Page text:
Sweetened Drinks Can Cause Chronic Liver Disease and Liver Cancer

Sweetened Drinks Can Cause Chronic Liver Disease and Liver Cancer

Are you someone who drinks sweetened beverages on a daily basis? It’s important to be aware that this habit could potentially increase your risk of developing chronic liver disease or liver cancer.

It’s common knowledge that consuming sugary drinks can contribute to obesity and insulin resistance. However, a recent study published in the Journal of the American Medical Association (JAMA) has shed light on further negative health effects associated with sweetened drinks, particularly in regards to liver disease.

According to the study, individuals who consume sweetened beverages on a regular basis face a shocking 85% higher likelihood of developing liver cancer and a 68% higher risk of mortality from chronic liver disease than those who consume less sweetened drinks.

Risks of Liver Cancer and Liver Disease

A group of researchers from Harvard Medical School and Brigham and Women’s Hospital conducted a study using data from the Women’s Health Initiative clinical database in the United States. The database collected information from more than 160,000 postmenopausal women aged 50 to 79, and the study concluded in 2020 after a follow-up period.

“Epidemiological studies on dietary factors and liver cancer and chronic liver disease mortality are limited,” the researchers emphasized in the report.

“To our knowledge, this is the first study to report an association between sugar-sweetened beverage intake and chronic liver disease mortality.”

It’s important to be aware of the impact that our beverage choices can have on our health. A recent study looked at the consumption of sugar-sweetened and artificially sweetened drinks, excluding fruit juices.

The participants were divided into three groups based on their intake: those who consumed three servings or less per month, those who drank one to six servings per week, and those who drank one or more servings per day (with one serving equivalent to 12 ounces or 355 milliliters, roughly the size of a standard beverage can).

Photo by The Tonik on Unsplash

The study found that women who consumed one or more servings of sweetened drinks daily had an 85 percent higher risk of developing liver cancer compared to those who consumed three servings or less per month.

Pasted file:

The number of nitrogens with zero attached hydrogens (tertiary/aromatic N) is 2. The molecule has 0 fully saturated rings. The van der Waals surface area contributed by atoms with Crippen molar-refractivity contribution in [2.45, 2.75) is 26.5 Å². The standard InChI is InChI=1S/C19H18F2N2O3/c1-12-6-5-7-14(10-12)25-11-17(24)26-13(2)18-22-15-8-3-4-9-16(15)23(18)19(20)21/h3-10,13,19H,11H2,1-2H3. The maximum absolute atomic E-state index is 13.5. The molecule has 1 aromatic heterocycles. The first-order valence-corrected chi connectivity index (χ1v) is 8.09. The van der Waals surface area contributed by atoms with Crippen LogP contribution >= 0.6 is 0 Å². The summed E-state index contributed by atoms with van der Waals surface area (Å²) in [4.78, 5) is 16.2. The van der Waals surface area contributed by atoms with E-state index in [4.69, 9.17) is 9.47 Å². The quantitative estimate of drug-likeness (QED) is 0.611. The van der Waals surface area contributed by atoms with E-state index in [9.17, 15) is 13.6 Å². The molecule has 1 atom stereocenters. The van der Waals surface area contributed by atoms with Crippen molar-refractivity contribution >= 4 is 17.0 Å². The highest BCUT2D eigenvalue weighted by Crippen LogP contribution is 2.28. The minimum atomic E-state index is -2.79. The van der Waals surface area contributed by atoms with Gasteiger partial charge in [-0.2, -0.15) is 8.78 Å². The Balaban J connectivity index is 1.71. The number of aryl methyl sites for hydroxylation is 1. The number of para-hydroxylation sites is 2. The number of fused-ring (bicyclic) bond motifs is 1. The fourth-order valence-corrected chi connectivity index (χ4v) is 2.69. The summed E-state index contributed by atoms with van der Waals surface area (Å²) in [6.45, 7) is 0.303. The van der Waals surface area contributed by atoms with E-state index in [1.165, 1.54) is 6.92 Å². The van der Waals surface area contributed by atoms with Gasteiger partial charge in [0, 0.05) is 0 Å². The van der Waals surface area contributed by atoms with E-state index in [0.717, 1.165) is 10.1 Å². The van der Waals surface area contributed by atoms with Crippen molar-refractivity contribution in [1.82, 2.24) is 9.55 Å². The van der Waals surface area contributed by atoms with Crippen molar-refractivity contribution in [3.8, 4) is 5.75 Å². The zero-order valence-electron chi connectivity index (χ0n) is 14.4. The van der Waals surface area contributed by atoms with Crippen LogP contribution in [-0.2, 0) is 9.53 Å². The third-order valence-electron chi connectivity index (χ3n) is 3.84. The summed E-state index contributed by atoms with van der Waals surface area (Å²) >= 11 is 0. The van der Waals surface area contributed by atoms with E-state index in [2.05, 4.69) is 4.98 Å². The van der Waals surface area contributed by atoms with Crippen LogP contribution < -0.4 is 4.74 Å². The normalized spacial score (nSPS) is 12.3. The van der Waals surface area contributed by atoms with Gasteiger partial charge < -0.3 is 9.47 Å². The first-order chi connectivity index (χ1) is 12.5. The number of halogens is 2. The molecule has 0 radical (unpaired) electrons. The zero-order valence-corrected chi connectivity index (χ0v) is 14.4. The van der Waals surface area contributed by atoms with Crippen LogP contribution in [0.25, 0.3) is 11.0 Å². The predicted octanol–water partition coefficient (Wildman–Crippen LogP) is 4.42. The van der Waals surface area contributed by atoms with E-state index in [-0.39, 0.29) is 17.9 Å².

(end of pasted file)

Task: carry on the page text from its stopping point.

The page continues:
Additionally, their mortality rate due to chronic liver disease was found to be 68 percent higher. It’s important to make mindful choices about our beverage consumption, and consider the potential impact on our long-term health.

In this particular research, the term “chronic liver disease” pertains to health conditions such as nonalcoholic fatty liver disease, cirrhosis, alcoholic liver disease, liver fibrosis and chronic hepatitis.

The study took into account several potential factors that could impact liver disease, including age, ethnicity, education level, smoking and drinking habits, and body mass index when calculating the results.

Liver cancer is influenced by several known risk factors such as hepatitis B (HBV) and hepatitis C (HCV) infections, metabolic disorders, excessive alcohol consumption, and the consumption of foods contaminated with aflatoxins, such as peanuts and corn.

“However, approximately 40% of patients with liver cancer do not have these risk factors. … Therefore, it is important to identify dietary risk factors for liver cancer and chronic liver disease mortality,” the researchers stated in the report.

Other studies have also corroborated the damaging effects of sweetened drinks on the liver.

Image by allinonemovie from Pixabay
Image by allinonemovie from Pixabay

According to a study conducted in Europe, people who drink more than six servings of soft drinks per week have an 83 percent higher chance of developing hepatocellular carcinoma, which is the most common form of liver cancer, compared to those who consume less than one serving.

Additionally, the risk increases by 6 percent for every additional serving consumed per week. Another study in the United States showed that drinking soda with added sugar is linked to an 18 percent increased risk of liver cancer.

 

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